How to initiate energy-saving measures in residential buildings

Heating costs account for approximately 30–40% of the energy expenses in a property. In a time of high energy prices, many property owners face the challenge of reducing heating costs. We clarify the most common efficiency measures for residential buildings and address the considerations that should be considered during an energy assessment.

Conduct a current-state analysis to assess how effectively the building manages energy
The heat losses for a building consist of two parts: ventilation losses, which is the heat that escapes through the ventilation system, and transmission losses that leak through walls, roofs, windows, doors, and floors. A transmission calculation should be carried out in new construction, renovations, and efficiency measures and can serve as the basis for determining the required capacity and how the system should be adapted to the building’s needs. The calculation can also help identify fundamental efficiency measures, such as additional insulation for the building and sealing windows, for example.

Adjust the heating system to achieve a consistent temperature level
Adjusting the heating system is not just about turning the radiator valves. By reviewing the heating system and making relevant adjustments, it is possible to achieve a more uniform temperature in each apartment. In many cases, low temperatures at the top of the building or significant temperature differences may indicate an imbalance in the heating system. In residential buildings, it is also common for renovations to take place over time, where, for example, an attic storage or office space is converted into a residential unit. In such cases, additional adjustment measures are usually required to achieve good comfort and reduce energy needs. The goal of adjusting the heating system is to achieve a more even temperature in the building and thereby reduce consumption.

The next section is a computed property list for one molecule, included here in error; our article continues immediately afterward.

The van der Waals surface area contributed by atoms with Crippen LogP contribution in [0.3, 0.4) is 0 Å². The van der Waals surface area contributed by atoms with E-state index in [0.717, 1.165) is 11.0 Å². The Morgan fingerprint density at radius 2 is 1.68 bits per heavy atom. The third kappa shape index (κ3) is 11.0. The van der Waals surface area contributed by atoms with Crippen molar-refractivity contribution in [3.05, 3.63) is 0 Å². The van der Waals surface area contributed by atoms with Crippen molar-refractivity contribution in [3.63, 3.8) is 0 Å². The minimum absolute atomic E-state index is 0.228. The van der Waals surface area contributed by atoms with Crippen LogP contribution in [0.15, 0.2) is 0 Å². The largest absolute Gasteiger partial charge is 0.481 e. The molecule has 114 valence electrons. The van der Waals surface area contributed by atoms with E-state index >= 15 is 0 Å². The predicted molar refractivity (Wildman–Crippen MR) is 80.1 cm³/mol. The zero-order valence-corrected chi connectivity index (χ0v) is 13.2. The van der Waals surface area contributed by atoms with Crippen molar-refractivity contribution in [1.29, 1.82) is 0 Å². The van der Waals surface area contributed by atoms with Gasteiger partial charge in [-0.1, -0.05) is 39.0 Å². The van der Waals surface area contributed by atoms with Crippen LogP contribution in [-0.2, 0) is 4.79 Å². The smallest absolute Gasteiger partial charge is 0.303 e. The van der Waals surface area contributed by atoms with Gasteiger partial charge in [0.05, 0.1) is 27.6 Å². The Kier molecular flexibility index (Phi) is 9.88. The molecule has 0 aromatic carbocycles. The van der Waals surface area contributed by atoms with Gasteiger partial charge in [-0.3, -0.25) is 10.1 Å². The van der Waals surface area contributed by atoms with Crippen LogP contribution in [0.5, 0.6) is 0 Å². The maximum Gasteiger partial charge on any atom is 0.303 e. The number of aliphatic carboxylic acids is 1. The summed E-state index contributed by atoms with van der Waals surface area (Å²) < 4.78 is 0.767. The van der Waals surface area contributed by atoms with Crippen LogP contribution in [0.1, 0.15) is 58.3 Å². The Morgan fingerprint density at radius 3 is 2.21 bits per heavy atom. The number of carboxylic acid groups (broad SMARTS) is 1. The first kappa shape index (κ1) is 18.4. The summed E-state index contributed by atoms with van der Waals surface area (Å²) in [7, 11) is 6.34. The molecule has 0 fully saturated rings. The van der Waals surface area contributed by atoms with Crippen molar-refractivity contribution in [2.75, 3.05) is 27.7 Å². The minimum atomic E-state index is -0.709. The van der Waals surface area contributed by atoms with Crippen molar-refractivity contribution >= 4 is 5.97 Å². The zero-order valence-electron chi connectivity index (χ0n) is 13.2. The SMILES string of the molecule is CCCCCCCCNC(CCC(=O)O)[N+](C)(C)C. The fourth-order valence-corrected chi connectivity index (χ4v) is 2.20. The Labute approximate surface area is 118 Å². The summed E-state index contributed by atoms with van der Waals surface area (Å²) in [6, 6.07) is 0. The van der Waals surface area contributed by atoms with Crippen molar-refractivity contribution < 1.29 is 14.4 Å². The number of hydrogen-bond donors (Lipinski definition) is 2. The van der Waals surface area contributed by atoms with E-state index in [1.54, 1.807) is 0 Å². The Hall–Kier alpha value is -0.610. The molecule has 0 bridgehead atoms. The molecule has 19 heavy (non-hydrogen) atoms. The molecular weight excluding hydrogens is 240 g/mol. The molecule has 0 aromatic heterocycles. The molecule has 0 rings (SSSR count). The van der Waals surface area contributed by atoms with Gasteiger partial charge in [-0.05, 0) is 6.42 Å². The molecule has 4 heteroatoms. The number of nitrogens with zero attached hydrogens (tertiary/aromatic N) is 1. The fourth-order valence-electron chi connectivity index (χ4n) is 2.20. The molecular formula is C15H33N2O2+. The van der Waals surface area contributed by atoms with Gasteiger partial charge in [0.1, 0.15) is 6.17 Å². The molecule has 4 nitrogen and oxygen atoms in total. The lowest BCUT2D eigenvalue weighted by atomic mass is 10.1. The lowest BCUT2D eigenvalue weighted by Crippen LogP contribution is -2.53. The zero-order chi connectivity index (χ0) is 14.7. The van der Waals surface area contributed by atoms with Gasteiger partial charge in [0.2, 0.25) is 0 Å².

Ensure energy-efficient systems by reviewing existing control equipment
Often, it is possible to save up to 5–10% by upgrading and replacing older control equipment. This may involve, for example, replacing older thermostat valves to guarantee higher precision. Implementing room sensors, which steer the system based on indoor temperature, leads to a more even temperature level. With the support of modern control equipment, it is also possible to avoid expensive peak loads, while continuous measurement allows for avoiding excessive consumption.

Implement tools for control, measurement, and monitoring
Having full control over the property is creating conditions for energy efficiency. With a connected property system, it is possible to gather all property data in one platform, making it easier to visualize results and compare energy usage before and after implemented measures. By continuously measuring and monitoring, it also becomes possible to optimize the performance of systems over time and identify new measures leading to energy efficiency.